Lag B'Omer in Israel (לַ״ג בָּעוֹמֶר - a minor holiday that occurs on the 33rd day of the Omer, the 49-day period between Passover and Shavuot. A break from the semi-mourning of the Omer, key aspects of Lag B’Omer include holding Jewish weddings (it’s the one day during the Omer when Jewish law permits them), lighting bonfires and getting haircuts)
World Melanoma Day (is recognized on the second Monday of May around the world to highlight the growing prevalence of malignant melanoma)
1997 – Deep Blue, a chess-playing supercomputer, defeats Garry Kasparov in the last game of the rematch, becoming the first computer to beat a world-champion chess player in a classic match format.
1972 – The United States performs a nuclear test at Nevada Test Site, which was part of the series Operation Grommet and Operation Toggle.
1943 – World War II: American troops invade Attu Island in the Aleutian Islands in an attempt to expel occupying Japanese forces.
1927 – The Academy of Motion Picture Arts and Sciences is founded.
1862 – American Civil War: The ironclad CSS Virginia is scuttled in the James River northwest of Norfolk, Virginia.
1846 – President James K. Polk asked for a Declaration of War against Mexico, starting the Mexican–American War. It is approved on May 13.
1792 – Captain Robert Gray becomes the first documented white person to sail into the Columbia River.
1999 – Sabrina Carpenter, American actress. Sabrina Annlynn Carpenter (born May 11, 1999) is an American singer and actress, who is signed to Hollywood Records.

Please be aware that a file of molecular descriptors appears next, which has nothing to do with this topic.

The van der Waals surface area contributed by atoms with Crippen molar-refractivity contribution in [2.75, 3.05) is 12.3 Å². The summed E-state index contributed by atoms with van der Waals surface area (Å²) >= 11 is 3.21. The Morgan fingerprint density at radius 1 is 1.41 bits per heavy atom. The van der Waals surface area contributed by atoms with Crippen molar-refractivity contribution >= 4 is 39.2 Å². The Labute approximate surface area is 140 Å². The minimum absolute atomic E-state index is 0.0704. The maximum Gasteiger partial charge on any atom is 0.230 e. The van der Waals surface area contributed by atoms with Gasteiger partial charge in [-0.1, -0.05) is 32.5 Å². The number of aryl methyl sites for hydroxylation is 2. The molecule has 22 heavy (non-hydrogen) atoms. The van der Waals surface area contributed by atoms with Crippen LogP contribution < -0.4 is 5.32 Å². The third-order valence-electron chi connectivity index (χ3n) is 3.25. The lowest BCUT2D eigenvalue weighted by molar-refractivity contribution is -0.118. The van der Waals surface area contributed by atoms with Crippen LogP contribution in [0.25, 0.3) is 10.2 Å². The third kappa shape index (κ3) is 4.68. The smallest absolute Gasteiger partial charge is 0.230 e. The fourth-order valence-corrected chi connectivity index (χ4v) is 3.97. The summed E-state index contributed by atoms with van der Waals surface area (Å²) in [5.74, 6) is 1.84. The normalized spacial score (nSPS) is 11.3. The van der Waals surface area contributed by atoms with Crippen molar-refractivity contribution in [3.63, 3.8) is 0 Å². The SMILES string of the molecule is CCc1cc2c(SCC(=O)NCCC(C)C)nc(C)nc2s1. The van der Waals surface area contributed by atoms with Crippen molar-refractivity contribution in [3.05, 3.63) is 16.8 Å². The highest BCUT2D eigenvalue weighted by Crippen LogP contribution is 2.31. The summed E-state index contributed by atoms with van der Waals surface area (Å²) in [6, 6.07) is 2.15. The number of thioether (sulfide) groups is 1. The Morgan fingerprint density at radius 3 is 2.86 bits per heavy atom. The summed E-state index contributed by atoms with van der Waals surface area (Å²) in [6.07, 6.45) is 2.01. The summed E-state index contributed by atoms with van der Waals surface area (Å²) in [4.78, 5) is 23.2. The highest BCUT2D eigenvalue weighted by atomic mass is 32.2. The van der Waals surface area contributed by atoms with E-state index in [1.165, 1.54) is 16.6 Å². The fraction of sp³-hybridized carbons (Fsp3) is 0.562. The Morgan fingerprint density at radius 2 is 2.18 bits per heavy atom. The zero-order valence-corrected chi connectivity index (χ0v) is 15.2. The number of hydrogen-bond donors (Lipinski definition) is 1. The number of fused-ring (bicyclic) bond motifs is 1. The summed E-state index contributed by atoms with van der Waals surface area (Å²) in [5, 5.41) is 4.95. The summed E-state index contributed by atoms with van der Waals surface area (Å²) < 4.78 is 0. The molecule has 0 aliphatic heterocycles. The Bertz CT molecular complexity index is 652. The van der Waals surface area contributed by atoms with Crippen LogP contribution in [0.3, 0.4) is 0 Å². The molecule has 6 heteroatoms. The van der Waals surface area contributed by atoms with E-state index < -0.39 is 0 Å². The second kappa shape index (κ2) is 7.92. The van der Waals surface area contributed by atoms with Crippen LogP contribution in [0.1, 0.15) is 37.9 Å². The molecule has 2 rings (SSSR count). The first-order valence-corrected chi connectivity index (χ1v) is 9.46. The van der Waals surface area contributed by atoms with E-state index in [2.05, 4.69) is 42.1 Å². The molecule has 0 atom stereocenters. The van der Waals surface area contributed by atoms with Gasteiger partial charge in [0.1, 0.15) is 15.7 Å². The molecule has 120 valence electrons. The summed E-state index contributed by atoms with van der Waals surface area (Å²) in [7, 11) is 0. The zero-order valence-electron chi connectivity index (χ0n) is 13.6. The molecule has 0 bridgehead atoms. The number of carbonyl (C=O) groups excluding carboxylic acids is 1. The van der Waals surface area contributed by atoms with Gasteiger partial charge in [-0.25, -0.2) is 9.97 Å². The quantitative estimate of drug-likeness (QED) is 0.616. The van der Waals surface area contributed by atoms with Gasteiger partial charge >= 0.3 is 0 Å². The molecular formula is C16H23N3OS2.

1993 – Maurice Harkless, American-Puerto Rican basketball player. John's Red Storm before being drafted 15th overall, after his freshman season, in the 2012 NBA draft.
1989 – Cam Newton, American football player. Cameron Jerrell Newton (born May 11, 1989) is an American football quarterback for the Carolina Panthers of the National Football League (NFL).
1988 – Jeremy Maclin, American football player. He also played for the Kansas City Chiefs and Baltimore Ravens, making a Pro Bowl appearance in 2014 with the Eagles.
1983 – Matt Leinart, American football player. Matthew Stephen Leinart (born May 11, 1983) is a former American football quarterback who now works as a studio analyst for Fox Sports’ college football coverage.
1983 – Steven Sotloff, American-Israeli journalist (d. 2014). In August 2013, he was kidnapped in Aleppo, Syria, and held captive by militants from the Islamic State of Iraq and the Levant (ISIS).
1980 – Kulap Vilaysack, American actress, comedian, and writer. She was the co-host of the Who Charted? podcast on the Earwolf network from 2010 until 2018.
1975 – Francisco Cordero, Dominican-American baseball player. On June 1, 2011, Cordero recorded his 300th career save with the Reds, becoming only the 22nd player to reach that mark.
1970 – Harold Ford, Jr., American lawyer and politician. Harold Eugene Ford Jr. (born May 11, 1970) is an American financial managing director, pundit, author, and former U.S. congressman who served from 1997–2007 in the United States House of Representatives as a member of the Democratic Party from Tennessee's 9th congressional district, centered in Memphis.
1968 – Jeffrey Donovan, American actor. He played Robert F.
1965 – Greg Dulli, American singer-songwriter and guitarist. He has been a member of The Afghan Whigs and The Twilight Singers.